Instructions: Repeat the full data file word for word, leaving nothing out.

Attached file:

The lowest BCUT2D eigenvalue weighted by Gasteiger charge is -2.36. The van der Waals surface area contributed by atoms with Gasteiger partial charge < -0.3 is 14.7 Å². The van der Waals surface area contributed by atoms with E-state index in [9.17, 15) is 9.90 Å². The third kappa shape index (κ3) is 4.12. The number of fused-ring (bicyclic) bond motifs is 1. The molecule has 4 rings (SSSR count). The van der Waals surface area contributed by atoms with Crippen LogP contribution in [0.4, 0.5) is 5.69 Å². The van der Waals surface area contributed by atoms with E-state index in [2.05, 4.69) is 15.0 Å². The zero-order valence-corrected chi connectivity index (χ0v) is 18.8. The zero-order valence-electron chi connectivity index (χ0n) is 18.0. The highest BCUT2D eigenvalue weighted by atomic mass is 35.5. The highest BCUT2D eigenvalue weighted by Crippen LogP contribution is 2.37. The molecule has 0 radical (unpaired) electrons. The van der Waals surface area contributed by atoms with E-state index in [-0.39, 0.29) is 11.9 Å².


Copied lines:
The lowest BCUT2D eigenvalue weighted by Gasteiger charge is -2.36. The van der Waals surface area contributed by atoms with Gasteiger partial charge < -0.3 is 14.7 Å². The van der Waals surface area contributed by atoms with E-state index in [9.17, 15) is 9.90 Å². The third kappa shape index (κ3) is 4.12. The number of fused-ring (bicyclic) bond motifs is 1. The molecule has 4 rings (SSSR count). The van der Waals surface area contributed by atoms with Crippen LogP contribution in [0.4, 0.5) is 5.69 Å². The van der Waals surface area contributed by atoms with E-state index in [2.05, 4.69) is 15.0 Å². The zero-order valence-corrected chi connectivity index (χ0v) is 18.8. The zero-order valence-electron chi connectivity index (χ0n) is 18.0. The highest BCUT2D eigenvalue weighted by atomic mass is 35.5. The highest BCUT2D eigenvalue weighted by Crippen LogP contribution is 2.37. The molecule has 0 radical (unpaired) electrons. The van der Waals surface area contributed by atoms with E-state index in [-0.39, 0.29) is 11.9 Å².